And don't forget there are a lot of DA civilians that don't have the anti-gay prohibitions, so a transgendered minister is possible, though admittedly not likely.

And even the castabout can happen under color of uniform, for periods of time. A foreign area officer, for example, can be sent to explore the region he is supposed to know, learn the language and culture, for several years at a time. He may or may not have specified duties during that time, depending on the country. I put in for Norway, Sweden, and the Carribean, but was not seleceted.

I recall reading that nuclear sub crews were BIG into D & D, which bestows automatic weird credentials. Made me regret my career choice.

johnt:

Well, I submitted some scripts for Gilligan's Island having to do with the Tina Louise character escaping the island in Lovey's steamer trunk, kept afloat by coconuts and the Professor's inflated academic resume.

She made it to shore and was rescued by Pepino, the illegal immigrant in the Real McCoy's, who put her up in his bunkhouse out behind the chicken coop. He'd always been a fan of Tina's because she had a more comely hitch in her get-along than Grandpa McCoy, and besides, he'd grown tired of harvesting Little Luke's sweet potatoes, if you know what I mean.

Later, Pepino was kicked out of the country by Tom Tancredo and moved back to the barrio outside of Puerto Vallarta. He smuggled Tina with him back into Mexico disguised as a high-paying job.

Several years passed and Wally's buddy, Eddie Haskell, who had run away with The Beav's Mom, June Cleaver during Spring Break for a quickie marriage south of the border, spotted Tina through the bottom of an upended Mescal bottle, spit out the worm, ditched Mrs. Cleaver, paid Pepino eleven dollars, and the smooth-talking Eddie and his new flame, none the worse for wear, settled in Texas, where she got a job teaching the Governor some pidgin Spanish.

The rest is history.

I never know either whether to flout or flaunt this stuff.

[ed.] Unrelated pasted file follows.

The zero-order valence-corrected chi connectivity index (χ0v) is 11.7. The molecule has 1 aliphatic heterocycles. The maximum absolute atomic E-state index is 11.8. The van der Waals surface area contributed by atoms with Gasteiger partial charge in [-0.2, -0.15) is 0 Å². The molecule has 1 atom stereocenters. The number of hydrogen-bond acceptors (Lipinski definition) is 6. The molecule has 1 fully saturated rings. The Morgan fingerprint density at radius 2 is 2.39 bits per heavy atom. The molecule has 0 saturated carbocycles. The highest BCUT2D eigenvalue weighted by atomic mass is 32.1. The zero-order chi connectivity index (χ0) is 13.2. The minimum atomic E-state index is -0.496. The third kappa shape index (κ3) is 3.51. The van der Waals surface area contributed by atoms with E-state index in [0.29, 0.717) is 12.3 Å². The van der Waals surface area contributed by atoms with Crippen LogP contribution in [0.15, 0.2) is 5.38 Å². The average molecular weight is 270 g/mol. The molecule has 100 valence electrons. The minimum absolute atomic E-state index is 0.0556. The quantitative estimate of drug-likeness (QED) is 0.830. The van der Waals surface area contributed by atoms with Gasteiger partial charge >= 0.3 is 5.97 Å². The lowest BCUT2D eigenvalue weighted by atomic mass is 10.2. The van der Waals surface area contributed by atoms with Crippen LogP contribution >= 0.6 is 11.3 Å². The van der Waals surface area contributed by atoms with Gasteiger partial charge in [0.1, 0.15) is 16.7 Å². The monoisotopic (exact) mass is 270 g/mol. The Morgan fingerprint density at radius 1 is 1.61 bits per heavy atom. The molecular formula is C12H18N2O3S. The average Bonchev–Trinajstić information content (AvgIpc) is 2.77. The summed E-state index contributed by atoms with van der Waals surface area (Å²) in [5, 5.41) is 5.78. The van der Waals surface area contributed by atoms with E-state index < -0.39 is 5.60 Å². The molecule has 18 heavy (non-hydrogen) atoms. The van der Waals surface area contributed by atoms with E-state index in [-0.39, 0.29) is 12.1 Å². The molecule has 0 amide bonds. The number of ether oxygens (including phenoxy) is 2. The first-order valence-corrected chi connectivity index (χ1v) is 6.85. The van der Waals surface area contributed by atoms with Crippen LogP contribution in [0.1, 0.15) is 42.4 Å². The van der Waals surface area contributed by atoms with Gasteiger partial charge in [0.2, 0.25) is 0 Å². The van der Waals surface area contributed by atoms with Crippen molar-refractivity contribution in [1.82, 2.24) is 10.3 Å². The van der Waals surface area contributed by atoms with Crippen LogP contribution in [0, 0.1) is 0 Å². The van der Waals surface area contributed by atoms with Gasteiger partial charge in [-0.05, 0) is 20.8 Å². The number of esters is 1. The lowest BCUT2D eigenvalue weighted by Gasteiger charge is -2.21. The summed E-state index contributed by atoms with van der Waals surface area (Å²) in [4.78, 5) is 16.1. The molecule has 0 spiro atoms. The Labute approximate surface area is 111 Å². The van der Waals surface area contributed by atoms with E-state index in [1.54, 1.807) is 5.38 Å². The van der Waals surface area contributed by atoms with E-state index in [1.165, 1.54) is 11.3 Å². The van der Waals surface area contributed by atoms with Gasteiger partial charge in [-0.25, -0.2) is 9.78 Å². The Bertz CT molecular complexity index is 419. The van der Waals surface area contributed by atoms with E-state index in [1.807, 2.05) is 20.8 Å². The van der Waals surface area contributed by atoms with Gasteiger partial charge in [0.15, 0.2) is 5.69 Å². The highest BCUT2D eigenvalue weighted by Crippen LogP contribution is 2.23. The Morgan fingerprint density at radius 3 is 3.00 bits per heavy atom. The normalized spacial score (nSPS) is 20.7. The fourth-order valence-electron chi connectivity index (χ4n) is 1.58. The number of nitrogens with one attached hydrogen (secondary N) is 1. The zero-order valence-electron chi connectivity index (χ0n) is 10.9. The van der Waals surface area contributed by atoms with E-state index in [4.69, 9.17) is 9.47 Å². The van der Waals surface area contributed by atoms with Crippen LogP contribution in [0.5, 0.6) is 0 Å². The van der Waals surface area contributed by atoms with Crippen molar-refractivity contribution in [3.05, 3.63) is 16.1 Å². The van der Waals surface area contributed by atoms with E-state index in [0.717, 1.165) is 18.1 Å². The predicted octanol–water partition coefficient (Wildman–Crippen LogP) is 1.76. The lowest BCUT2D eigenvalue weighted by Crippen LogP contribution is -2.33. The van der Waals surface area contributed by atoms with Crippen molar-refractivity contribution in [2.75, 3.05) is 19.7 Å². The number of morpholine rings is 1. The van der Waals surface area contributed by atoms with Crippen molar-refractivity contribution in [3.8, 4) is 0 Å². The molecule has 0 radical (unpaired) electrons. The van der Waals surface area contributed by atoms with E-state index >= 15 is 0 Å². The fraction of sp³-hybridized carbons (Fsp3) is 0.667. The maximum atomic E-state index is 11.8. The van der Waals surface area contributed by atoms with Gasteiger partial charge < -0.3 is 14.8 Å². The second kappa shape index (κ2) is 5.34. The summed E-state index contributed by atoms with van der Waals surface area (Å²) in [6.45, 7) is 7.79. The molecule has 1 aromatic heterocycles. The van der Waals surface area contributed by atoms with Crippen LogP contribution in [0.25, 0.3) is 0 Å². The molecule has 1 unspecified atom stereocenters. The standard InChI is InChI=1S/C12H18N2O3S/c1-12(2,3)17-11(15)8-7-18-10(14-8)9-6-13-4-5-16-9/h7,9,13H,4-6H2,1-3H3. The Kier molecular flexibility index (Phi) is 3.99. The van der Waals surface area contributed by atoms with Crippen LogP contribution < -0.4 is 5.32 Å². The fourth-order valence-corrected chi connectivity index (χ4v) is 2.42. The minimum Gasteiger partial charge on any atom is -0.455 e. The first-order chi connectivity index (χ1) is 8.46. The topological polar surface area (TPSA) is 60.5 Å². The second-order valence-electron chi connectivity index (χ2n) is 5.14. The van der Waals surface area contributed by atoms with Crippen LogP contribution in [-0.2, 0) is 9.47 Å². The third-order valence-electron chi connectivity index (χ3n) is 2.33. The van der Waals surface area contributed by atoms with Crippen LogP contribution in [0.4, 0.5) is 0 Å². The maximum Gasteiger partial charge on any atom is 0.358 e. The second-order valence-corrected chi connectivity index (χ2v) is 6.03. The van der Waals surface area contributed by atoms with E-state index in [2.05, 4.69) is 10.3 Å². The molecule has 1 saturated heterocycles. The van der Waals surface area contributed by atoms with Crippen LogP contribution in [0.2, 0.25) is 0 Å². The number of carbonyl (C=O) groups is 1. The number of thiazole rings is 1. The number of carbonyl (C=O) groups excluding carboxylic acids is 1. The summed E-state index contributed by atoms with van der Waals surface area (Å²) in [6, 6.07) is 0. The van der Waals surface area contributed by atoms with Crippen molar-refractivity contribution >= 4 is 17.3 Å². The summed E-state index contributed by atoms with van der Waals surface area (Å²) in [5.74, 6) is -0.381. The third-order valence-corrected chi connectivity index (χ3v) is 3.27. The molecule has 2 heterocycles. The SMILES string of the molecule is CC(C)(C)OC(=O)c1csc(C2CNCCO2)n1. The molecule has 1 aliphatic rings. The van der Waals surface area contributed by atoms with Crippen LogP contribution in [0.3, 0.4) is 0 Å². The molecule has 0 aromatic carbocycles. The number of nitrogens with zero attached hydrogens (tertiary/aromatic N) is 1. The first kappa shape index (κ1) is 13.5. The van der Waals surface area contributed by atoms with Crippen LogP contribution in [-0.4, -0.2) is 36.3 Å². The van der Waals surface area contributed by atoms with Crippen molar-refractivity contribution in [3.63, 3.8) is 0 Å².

D and D is not weird credentials (as an adult). It is loser credentials that necessitates being a submariner.

D and D in junior high, on the other hand, was the pinnacle of cool. Those guys get to join the army.

Carleton Wu: Those aren't facts, Jes.

You're right.

OCSteve: Not I. I am more comfortable espousing my views on a national (international) venue. I mean, Jes might get really irritated with me, but the chances that she will show up on my doorstep tomorrow are slim (I’d buy you breakfast Jes, especially after today). I have a (very thin at this point) veneer of anonymity here.

Heh. Thanks. Were I to show up on your doorstep, it would be for breakfast, not mayhem. ;-)

Slarti: Orthogonal to the current conversational current, mysognistic? How many people missed that?

Oh, I spotted it. I just figured this was not a proofreading moment.

Rule number 27B stroke j of writing Extremely Harsh Put-Downs is: don't misspell those zingy adjectives.

We agree on that, if nothing else...

We (re)started DandD this year, after requests from our kids. My 8yo is teaching DandD to his schoolfriends and likes to play it with his brothers (the 6yo is a druid and the 4 yo is his wolf)...

Giles: "I used to be a highly respected Watcher, and now I'm a wounded dwarf with the mystical strength of a doily."

I'm unclear how cool -- or not -- this makes D&D. Or even AD&D.

Dutchmarbel, that's unspeakably cute. Thank you. :)

Thullen, have you read http://www.themodernword.com/reviews/gilligans_wake.html>Gilligan's Wake? It's a total hoot.

I've met Katherine, Hil, Ugh, LizardBreath, Javelina, Dutchmarbel, Jackmormon, and some other folks I won't name, and I think I'm weirder than any of them. And I'm really not very weird.

Charley actually is less weird than most of the America collegues I had when I worked for American companies.

Charleycarp:

Thanks for the heads up; I'll give the book a look-see.

CharleyCarp: if you think you're weirder than I am, there must be something you don't let on over dinner.

The tax lawyer thinks you are all weird.

Or, as Sam the Bald Eagle put it in The Great Muppet Caper: you are all weirdos.

;-)

The tax lawyer thinks you are all weird.

This is something we all wear as a badge of honor. It's like being thought weird by a patent lawyer.

This is something we all wear as a badge of honor.

Heh.

Assuming anyone will still speak to me, do people have any good restaurant recommendations in London? I hear the Indian food is wonderful.

I was just there, and ate Lebanese and Irish. Both quite good. I only have one piece of advice: Don't think about the value of their currency.

Malabar Junction, in Great Russell Street.

Not cheap (not massively expensive, given it's London), but wonderful South Indian food.

I find they have their own website now: malabarjunction.com, but they're not nearly as good at web-design as they are at food. It's near the British Museum - say about five minutes walk away, maximum.

Er, yeah, if you're American, one of our pounds is going for 2 of your dollars. If you want to eat British-style Indian food as cheaply as possible, go along to Brick Lane and pick a restaurant you like the look of that isn't licensed to serve alcohol. Then buy your wine or beer in a nearby off-license, and you'll likely have a good meal for under £10. Do not order the vindaloo. It's not food, it's a British macho eating game.